You’ll want to venture into levelling and torting cakes if you want to take your cake decorating to the next level. (See what I did there?)
Levelling a cake simply removes the dome from the top of a cake to give you a perfectly flat surface to stack and ice. Torting involves splitting a cake layer into two or more layers, which you will want to do if the original cake layer is thick. Having thin, even layers not only looks more impressive, but having more layers overall also gives you more opportunities to try out different and complementing fillings in one cake.
Slicing a cake horizontally can be tricky, but depending on the tools you have and your level of confidence, it is completely doable. Plus, I share my own (almost) foolproof method for levelling/torting cakes with a knife.
For the tools you’ll need, you have two options. Firstly, the most obvious tool for the job is a cake leveller, which does exactly that. It usually looks like a wire hanger or a hacksaw except the horizontal bar at the bottom is a very thin cutting wire. You adjust the wire to the desire height and simply drag the leveller across the cake to make the slice.
Now, if you don’t want to spend on a specialist cake tool that does only one job, then your second option is to get a long thin knife with a serrated edge. These knives are usually sold as bread knives because the serrations or teeth help them to cut through the crumb structure of breads (and cakes!) cleanly.
If you’re feeling confident, you can certainly freehand your cake slicing. What usually helps immensely for freehand slicing is a turntable because it allows you to turn the cake as you saw without having to move the knife too much. You’re more likely to get a level slice that way.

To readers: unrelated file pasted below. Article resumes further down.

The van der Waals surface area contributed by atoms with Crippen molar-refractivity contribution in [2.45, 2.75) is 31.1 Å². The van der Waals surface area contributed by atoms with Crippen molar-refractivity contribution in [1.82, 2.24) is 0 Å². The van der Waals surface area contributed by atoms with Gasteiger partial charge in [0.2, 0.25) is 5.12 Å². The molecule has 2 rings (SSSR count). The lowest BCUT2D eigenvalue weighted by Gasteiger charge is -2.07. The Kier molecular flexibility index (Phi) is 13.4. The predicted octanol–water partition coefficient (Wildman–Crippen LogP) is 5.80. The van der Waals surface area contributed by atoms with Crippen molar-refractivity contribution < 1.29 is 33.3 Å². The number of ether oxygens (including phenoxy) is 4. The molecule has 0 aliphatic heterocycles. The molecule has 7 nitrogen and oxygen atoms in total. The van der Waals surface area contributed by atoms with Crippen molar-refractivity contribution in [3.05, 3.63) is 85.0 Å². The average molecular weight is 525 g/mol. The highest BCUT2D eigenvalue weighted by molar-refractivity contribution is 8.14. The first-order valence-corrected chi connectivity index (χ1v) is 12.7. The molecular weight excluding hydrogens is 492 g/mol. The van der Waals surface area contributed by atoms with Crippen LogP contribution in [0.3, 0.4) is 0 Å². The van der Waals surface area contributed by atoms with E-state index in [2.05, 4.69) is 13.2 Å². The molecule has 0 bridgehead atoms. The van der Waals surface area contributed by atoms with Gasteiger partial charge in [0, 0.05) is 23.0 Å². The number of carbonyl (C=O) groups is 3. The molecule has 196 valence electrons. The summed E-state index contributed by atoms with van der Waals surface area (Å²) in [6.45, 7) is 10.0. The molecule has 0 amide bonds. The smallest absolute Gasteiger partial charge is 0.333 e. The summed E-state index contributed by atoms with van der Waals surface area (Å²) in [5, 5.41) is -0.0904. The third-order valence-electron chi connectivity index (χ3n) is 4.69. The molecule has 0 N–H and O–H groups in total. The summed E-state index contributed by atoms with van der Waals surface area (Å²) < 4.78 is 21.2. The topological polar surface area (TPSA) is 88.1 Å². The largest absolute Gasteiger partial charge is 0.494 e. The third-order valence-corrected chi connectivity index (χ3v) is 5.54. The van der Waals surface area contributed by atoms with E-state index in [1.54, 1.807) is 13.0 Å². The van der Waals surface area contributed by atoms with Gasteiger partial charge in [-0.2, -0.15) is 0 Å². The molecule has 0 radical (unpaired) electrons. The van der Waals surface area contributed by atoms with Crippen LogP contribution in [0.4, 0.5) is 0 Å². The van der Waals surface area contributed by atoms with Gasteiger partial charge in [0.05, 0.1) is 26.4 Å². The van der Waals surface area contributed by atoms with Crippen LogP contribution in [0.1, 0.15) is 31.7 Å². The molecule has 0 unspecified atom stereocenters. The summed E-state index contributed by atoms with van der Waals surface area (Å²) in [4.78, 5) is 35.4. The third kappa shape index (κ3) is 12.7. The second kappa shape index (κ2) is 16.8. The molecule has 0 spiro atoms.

(Here’s a video of how to use a cake leveller and a serrated knife.)
And finally, on to leveling/torting if you’re like me and not confident at making perfectly flat slices. So what do you do? Find yourself a guide.
I usually use a plate to help position my knife at the right height. I then prop up my cake with either several cake boards or more plates.
I begin my sawing motion on the edge of the plate and then work my way a little bit in to the cake.
I’m pretty sure I’m not able to maintain that height all the way to other end of the cake, so I usually stop cutting about a quarter way into the cake. I remove the knife, turn the cake 90 degrees, and make a similar incision using the plate to guide the knife. Repeat until you’ve completed the round.
By now, the cake should be more or less cut all the way through, so just running your knife through the cuts you’ve already made to finish off cutting through the middle. Carefully transfer the new layer onto a plate or serving board, or if you’re levelling, just remove the excess cake.
Ta-dah! You’ve successfully levelled/torted your cake!